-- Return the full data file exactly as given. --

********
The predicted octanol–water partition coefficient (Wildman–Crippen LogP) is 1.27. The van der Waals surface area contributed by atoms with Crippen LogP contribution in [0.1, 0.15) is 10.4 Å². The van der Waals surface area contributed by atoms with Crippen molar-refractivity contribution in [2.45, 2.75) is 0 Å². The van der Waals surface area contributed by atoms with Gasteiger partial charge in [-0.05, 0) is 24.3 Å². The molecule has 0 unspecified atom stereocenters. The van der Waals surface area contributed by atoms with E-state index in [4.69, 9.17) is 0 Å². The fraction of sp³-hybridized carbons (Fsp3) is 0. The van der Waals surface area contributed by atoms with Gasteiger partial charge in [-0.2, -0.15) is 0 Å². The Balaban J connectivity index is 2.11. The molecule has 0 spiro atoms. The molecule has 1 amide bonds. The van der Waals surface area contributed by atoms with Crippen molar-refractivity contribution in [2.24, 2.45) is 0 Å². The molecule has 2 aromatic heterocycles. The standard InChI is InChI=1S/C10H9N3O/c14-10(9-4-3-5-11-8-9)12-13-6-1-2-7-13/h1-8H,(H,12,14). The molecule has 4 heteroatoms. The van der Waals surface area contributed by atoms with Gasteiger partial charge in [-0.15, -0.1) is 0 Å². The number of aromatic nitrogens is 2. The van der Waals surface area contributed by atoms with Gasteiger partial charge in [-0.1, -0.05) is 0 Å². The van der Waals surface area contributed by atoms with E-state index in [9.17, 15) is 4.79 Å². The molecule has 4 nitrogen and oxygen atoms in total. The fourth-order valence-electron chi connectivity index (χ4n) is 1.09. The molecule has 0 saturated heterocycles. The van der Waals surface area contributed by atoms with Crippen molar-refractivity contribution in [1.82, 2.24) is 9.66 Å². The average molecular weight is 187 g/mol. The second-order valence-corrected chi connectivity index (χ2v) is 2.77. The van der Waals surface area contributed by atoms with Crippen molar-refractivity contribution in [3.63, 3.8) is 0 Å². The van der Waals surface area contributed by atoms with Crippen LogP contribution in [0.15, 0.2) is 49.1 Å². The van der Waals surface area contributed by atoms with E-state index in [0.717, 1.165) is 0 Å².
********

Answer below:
The predicted octanol–water partition coefficient (Wildman–Crippen LogP) is 1.27. The van der Waals surface area contributed by atoms with Crippen LogP contribution in [0.1, 0.15) is 10.4 Å². The van der Waals surface area contributed by atoms with Crippen molar-refractivity contribution in [2.45, 2.75) is 0 Å². The van der Waals surface area contributed by atoms with Gasteiger partial charge in [-0.05, 0) is 24.3 Å². The molecule has 0 unspecified atom stereocenters. The van der Waals surface area contributed by atoms with E-state index in [4.69, 9.17) is 0 Å². The fraction of sp³-hybridized carbons (Fsp3) is 0. The van der Waals surface area contributed by atoms with Gasteiger partial charge in [-0.2, -0.15) is 0 Å². The Balaban J connectivity index is 2.11. The molecule has 0 spiro atoms. The molecule has 1 amide bonds. The van der Waals surface area contributed by atoms with Crippen molar-refractivity contribution in [2.24, 2.45) is 0 Å². The molecule has 2 aromatic heterocycles. The standard InChI is InChI=1S/C10H9N3O/c14-10(9-4-3-5-11-8-9)12-13-6-1-2-7-13/h1-8H,(H,12,14). The molecule has 4 heteroatoms. The van der Waals surface area contributed by atoms with Gasteiger partial charge in [-0.15, -0.1) is 0 Å². The number of aromatic nitrogens is 2. The van der Waals surface area contributed by atoms with Gasteiger partial charge in [-0.1, -0.05) is 0 Å². The van der Waals surface area contributed by atoms with E-state index in [9.17, 15) is 4.79 Å². The molecule has 4 nitrogen and oxygen atoms in total. The fourth-order valence-electron chi connectivity index (χ4n) is 1.09. The molecule has 0 saturated heterocycles. The van der Waals surface area contributed by atoms with Crippen molar-refractivity contribution in [1.82, 2.24) is 9.66 Å². The average molecular weight is 187 g/mol. The second-order valence-corrected chi connectivity index (χ2v) is 2.77. The van der Waals surface area contributed by atoms with Crippen molar-refractivity contribution in [3.63, 3.8) is 0 Å². The van der Waals surface area contributed by atoms with Crippen LogP contribution in [0.15, 0.2) is 49.1 Å². The van der Waals surface area contributed by atoms with E-state index in [0.717, 1.165) is 0 Å².